Distributed COM does it all for you. You don’t have to change a single line of your Python code. All you need is to enable a few settings on the server (which are not specific to this application, but to DCOM in general) and to change one line in the client code. Here are the steps:
DCOM needs to be enabled on the remote server. Choose Start →
Run and type
dcomcnfg.exe. A configuration dialog
starts up. Select the Default Properties tab and check the box for
Enable Distributed COM on this computer.
Python and PythonWin should be installed properly on the server, and the Doubletalk COM server should be registered.
In our Visual Basic program, go to the line of code where we create
BookServer, and add a parameter for the remote
machine name. We added an extra box in the Options dialog, the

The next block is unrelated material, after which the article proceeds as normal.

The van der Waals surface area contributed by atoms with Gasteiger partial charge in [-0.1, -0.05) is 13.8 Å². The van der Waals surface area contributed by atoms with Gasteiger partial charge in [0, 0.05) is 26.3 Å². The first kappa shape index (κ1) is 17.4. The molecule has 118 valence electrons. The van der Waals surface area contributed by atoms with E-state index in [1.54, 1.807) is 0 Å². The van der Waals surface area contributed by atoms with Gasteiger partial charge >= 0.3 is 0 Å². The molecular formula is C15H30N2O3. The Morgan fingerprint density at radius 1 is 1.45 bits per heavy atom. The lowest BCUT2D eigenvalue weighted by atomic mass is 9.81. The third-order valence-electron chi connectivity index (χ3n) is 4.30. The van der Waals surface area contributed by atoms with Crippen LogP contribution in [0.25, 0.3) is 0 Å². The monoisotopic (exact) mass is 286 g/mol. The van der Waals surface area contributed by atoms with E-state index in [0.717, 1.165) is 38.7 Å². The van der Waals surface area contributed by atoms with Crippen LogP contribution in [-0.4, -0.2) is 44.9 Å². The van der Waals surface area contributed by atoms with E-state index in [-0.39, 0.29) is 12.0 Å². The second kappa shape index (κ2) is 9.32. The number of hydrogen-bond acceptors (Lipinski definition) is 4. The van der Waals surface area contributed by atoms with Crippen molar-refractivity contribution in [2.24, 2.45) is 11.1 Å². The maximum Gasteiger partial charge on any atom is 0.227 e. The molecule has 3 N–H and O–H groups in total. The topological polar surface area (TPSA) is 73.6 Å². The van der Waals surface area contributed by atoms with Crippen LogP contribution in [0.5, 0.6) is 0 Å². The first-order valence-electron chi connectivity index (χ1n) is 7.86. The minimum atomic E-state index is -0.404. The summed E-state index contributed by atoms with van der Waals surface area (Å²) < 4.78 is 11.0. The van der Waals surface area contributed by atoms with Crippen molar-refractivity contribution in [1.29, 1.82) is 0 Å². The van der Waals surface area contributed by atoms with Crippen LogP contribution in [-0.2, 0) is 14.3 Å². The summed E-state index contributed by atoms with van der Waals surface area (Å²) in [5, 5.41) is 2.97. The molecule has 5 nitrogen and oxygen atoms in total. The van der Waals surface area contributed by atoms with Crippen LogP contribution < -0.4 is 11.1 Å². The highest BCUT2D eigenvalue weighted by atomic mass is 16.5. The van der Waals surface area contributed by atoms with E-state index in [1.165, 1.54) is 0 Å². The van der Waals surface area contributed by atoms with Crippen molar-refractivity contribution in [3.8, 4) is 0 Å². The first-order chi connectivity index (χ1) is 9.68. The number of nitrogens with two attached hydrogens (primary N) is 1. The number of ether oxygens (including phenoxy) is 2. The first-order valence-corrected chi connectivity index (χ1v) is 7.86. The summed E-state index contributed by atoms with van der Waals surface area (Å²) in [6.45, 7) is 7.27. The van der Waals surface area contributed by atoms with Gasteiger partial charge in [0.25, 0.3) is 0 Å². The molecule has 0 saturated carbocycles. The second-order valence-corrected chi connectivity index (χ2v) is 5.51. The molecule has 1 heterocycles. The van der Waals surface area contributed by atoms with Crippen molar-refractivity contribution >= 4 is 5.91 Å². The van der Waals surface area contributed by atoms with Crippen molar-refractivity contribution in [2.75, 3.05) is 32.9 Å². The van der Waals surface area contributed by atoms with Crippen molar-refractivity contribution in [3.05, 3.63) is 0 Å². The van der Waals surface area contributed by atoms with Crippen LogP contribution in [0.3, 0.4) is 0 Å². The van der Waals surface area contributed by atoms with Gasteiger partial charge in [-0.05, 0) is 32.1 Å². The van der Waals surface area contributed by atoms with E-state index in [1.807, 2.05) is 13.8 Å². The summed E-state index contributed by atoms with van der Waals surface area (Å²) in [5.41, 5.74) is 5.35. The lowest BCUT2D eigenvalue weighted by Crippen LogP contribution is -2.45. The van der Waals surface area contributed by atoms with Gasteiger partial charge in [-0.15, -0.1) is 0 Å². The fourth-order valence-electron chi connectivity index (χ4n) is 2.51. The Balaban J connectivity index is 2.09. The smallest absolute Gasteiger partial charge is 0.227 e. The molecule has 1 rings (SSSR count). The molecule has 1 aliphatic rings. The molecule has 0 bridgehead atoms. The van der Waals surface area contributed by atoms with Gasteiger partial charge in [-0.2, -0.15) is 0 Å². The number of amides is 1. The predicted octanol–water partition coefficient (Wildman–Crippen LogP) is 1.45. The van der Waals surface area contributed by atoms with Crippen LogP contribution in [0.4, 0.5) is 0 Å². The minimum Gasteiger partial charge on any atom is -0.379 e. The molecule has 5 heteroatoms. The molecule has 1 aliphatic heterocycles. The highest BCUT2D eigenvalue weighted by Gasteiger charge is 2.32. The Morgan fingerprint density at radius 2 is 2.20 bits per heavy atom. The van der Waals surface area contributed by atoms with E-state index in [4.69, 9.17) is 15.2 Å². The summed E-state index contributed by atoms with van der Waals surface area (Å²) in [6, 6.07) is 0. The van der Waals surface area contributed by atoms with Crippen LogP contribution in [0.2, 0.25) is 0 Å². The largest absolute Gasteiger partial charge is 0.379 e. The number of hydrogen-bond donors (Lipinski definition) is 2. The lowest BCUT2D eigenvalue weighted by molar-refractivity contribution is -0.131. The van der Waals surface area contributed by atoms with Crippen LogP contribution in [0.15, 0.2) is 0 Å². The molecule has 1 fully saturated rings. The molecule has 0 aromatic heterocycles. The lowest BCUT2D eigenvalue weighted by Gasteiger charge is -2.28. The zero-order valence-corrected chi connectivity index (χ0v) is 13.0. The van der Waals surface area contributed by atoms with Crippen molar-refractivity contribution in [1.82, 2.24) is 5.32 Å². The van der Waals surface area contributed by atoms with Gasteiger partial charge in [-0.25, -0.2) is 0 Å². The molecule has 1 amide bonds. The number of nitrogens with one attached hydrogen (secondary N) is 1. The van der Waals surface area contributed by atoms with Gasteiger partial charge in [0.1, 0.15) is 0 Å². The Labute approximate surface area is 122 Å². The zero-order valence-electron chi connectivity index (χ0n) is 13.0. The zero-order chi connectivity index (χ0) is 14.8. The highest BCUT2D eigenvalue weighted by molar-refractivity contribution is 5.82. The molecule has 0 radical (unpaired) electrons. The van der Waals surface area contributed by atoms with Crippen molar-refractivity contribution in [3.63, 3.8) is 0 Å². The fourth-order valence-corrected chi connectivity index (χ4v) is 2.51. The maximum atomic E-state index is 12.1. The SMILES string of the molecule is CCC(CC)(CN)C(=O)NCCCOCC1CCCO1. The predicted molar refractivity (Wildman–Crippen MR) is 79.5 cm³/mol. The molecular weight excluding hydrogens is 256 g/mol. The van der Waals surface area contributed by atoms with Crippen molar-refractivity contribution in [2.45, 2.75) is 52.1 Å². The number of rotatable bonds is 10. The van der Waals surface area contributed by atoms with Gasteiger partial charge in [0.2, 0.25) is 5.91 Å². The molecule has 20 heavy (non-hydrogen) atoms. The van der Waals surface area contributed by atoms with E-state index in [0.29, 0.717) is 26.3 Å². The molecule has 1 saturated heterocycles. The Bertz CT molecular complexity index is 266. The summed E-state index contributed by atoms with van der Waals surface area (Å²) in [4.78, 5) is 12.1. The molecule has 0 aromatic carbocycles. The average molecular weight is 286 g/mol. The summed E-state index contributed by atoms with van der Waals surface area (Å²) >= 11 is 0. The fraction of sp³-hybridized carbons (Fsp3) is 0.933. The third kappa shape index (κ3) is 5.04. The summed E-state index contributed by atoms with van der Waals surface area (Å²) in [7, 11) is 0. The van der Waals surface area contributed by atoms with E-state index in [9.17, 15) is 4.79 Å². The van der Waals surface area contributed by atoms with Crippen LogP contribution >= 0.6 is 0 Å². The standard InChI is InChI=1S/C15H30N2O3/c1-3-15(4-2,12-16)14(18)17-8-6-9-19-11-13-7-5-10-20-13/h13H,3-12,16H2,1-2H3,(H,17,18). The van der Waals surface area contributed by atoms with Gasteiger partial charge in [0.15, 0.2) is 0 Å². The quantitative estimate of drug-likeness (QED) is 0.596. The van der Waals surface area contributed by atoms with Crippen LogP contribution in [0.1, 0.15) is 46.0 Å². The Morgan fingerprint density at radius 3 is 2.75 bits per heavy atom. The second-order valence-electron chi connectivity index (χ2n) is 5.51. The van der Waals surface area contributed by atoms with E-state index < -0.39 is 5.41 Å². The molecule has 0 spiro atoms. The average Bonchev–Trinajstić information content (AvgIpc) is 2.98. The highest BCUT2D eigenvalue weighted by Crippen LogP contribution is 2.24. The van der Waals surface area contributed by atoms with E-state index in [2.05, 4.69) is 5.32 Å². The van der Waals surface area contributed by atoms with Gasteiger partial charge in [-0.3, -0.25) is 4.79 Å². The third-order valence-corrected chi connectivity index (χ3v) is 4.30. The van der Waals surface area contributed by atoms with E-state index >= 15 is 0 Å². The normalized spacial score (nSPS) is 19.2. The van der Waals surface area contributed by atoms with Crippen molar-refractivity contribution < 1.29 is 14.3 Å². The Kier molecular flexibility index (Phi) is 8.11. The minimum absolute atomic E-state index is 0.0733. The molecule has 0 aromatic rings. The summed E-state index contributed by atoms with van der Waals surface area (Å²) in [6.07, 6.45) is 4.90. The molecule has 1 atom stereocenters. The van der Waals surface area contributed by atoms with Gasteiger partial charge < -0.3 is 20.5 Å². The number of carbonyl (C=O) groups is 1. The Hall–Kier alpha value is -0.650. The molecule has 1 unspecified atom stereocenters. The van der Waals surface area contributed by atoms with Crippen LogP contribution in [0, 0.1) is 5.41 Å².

contents of which are stored in the variable
RemoteMachine. Here’s the startup
Set BookServer = CreateObject("Doubletalk.BookServer",
If the string
RemoteMachine is empty, the
local server starts up. Otherwise, DCOM talks to the remote machine,
BookServer starts up there. All calls to
the COM object and any return values (including large arrays of data)
are automatically packaged and transported across the network.
To demonstrate this, we created a data file called remotedata.dtj on a machine called yosemite and ran the client on a different machine. In the Options box input the name yosemite and hit the Reload button. At this point, the COM server starts on the ...